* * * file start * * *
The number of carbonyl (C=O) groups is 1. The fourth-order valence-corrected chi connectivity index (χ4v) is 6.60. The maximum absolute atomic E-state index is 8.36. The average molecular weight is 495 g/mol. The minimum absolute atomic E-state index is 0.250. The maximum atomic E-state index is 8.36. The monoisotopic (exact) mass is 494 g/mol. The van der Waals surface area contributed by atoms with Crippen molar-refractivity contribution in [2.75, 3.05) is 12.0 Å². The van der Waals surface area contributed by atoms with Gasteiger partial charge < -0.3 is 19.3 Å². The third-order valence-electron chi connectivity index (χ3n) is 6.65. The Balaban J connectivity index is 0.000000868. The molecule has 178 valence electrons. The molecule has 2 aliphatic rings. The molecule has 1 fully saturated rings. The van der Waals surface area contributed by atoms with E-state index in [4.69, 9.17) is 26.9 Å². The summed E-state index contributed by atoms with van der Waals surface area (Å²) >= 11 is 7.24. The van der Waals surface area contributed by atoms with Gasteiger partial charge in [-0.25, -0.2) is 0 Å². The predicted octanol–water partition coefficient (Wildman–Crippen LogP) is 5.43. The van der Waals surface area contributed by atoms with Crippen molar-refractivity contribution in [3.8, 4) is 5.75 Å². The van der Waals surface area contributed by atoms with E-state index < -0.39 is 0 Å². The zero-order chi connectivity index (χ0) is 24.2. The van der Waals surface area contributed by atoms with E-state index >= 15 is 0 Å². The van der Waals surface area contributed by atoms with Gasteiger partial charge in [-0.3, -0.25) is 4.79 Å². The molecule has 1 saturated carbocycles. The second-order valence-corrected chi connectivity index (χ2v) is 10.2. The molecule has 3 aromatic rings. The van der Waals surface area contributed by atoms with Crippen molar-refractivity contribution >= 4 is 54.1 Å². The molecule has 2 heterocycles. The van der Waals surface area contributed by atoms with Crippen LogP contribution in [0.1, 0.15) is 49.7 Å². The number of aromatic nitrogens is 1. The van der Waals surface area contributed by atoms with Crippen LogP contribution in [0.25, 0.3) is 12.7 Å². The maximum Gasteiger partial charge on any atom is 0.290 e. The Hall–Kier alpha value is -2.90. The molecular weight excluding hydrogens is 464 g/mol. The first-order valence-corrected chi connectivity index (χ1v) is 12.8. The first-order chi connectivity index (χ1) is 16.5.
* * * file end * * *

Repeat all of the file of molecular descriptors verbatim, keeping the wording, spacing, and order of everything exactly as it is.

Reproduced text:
The number of carbonyl (C=O) groups is 1. The fourth-order valence-corrected chi connectivity index (χ4v) is 6.60. The maximum absolute atomic E-state index is 8.36. The average molecular weight is 495 g/mol. The minimum absolute atomic E-state index is 0.250. The maximum atomic E-state index is 8.36. The monoisotopic (exact) mass is 494 g/mol. The van der Waals surface area contributed by atoms with Crippen molar-refractivity contribution in [2.75, 3.05) is 12.0 Å². The van der Waals surface area contributed by atoms with Gasteiger partial charge < -0.3 is 19.3 Å². The third-order valence-electron chi connectivity index (χ3n) is 6.65. The Balaban J connectivity index is 0.000000868. The molecule has 178 valence electrons. The molecule has 2 aliphatic rings. The molecule has 1 fully saturated rings. The van der Waals surface area contributed by atoms with E-state index in [4.69, 9.17) is 26.9 Å². The summed E-state index contributed by atoms with van der Waals surface area (Å²) >= 11 is 7.24. The van der Waals surface area contributed by atoms with Gasteiger partial charge in [-0.25, -0.2) is 0 Å². The predicted octanol–water partition coefficient (Wildman–Crippen LogP) is 5.43. The van der Waals surface area contributed by atoms with Crippen molar-refractivity contribution in [3.8, 4) is 5.75 Å². The van der Waals surface area contributed by atoms with E-state index < -0.39 is 0 Å². The zero-order chi connectivity index (χ0) is 24.2. The van der Waals surface area contributed by atoms with E-state index >= 15 is 0 Å². The van der Waals surface area contributed by atoms with Gasteiger partial charge in [-0.3, -0.25) is 4.79 Å². The molecule has 1 saturated carbocycles. The second-order valence-corrected chi connectivity index (χ2v) is 10.2. The molecule has 3 aromatic rings. The van der Waals surface area contributed by atoms with Crippen molar-refractivity contribution >= 4 is 54.1 Å². The molecule has 2 heterocycles. The van der Waals surface area contributed by atoms with Crippen LogP contribution in [0.1, 0.15) is 49.7 Å². The number of aromatic nitrogens is 1. The van der Waals surface area contributed by atoms with Crippen LogP contribution in [0.25, 0.3) is 12.7 Å². The maximum Gasteiger partial charge on any atom is 0.290 e. The Hall–Kier alpha value is -2.90. The molecular weight excluding hydrogens is 464 g/mol. The first-order valence-corrected chi connectivity index (χ1v) is 12.8. The first-order chi connectivity index (χ1) is 16.5.